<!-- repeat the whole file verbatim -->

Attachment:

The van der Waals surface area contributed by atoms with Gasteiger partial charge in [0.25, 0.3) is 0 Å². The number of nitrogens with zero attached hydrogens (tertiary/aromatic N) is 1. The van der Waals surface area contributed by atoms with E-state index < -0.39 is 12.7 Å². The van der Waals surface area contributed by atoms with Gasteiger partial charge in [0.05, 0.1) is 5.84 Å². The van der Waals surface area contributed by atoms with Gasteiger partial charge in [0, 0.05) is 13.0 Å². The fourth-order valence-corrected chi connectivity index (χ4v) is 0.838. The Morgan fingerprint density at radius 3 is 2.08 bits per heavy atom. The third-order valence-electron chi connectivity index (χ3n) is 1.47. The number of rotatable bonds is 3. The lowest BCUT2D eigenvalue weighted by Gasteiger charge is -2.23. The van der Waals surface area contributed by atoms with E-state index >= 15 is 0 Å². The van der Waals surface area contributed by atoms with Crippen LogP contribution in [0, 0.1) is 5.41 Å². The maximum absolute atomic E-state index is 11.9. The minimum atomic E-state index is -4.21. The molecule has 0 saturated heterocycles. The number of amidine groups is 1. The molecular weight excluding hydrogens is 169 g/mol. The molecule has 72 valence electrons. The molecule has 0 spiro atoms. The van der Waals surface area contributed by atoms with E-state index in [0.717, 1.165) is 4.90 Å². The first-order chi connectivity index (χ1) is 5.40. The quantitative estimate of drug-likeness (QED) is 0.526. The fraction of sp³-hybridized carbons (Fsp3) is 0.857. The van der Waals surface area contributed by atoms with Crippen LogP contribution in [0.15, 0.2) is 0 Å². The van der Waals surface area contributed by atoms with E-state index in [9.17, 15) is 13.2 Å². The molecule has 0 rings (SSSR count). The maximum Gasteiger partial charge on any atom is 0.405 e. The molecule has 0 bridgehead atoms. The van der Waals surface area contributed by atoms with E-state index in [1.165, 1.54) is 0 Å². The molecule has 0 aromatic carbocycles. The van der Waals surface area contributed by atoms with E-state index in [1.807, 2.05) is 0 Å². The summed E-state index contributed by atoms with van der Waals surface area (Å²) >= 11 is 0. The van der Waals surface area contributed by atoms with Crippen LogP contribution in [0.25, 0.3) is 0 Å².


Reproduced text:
The van der Waals surface area contributed by atoms with Gasteiger partial charge in [0.25, 0.3) is 0 Å². The number of nitrogens with zero attached hydrogens (tertiary/aromatic N) is 1. The van der Waals surface area contributed by atoms with E-state index < -0.39 is 12.7 Å². The van der Waals surface area contributed by atoms with Gasteiger partial charge in [0.05, 0.1) is 5.84 Å². The van der Waals surface area contributed by atoms with Gasteiger partial charge in [0, 0.05) is 13.0 Å². The fourth-order valence-corrected chi connectivity index (χ4v) is 0.838. The Morgan fingerprint density at radius 3 is 2.08 bits per heavy atom. The third-order valence-electron chi connectivity index (χ3n) is 1.47. The number of rotatable bonds is 3. The lowest BCUT2D eigenvalue weighted by Gasteiger charge is -2.23. The van der Waals surface area contributed by atoms with E-state index >= 15 is 0 Å². The van der Waals surface area contributed by atoms with Crippen LogP contribution in [0, 0.1) is 5.41 Å². The maximum absolute atomic E-state index is 11.9. The minimum atomic E-state index is -4.21. The molecule has 0 saturated heterocycles. The number of amidine groups is 1. The molecular weight excluding hydrogens is 169 g/mol. The molecule has 72 valence electrons. The molecule has 0 spiro atoms. The van der Waals surface area contributed by atoms with E-state index in [0.717, 1.165) is 4.90 Å². The first-order chi connectivity index (χ1) is 5.40. The quantitative estimate of drug-likeness (QED) is 0.526. The fraction of sp³-hybridized carbons (Fsp3) is 0.857. The van der Waals surface area contributed by atoms with Crippen LogP contribution in [0.15, 0.2) is 0 Å². The van der Waals surface area contributed by atoms with E-state index in [9.17, 15) is 13.2 Å². The molecule has 0 rings (SSSR count). The maximum Gasteiger partial charge on any atom is 0.405 e. The molecule has 0 bridgehead atoms. The van der Waals surface area contributed by atoms with E-state index in [1.165, 1.54) is 0 Å². The molecule has 0 aromatic carbocycles. The van der Waals surface area contributed by atoms with E-state index in [1.807, 2.05) is 0 Å². The summed E-state index contributed by atoms with van der Waals surface area (Å²) >= 11 is 0. The van der Waals surface area contributed by atoms with Crippen LogP contribution in [0.25, 0.3) is 0 Å².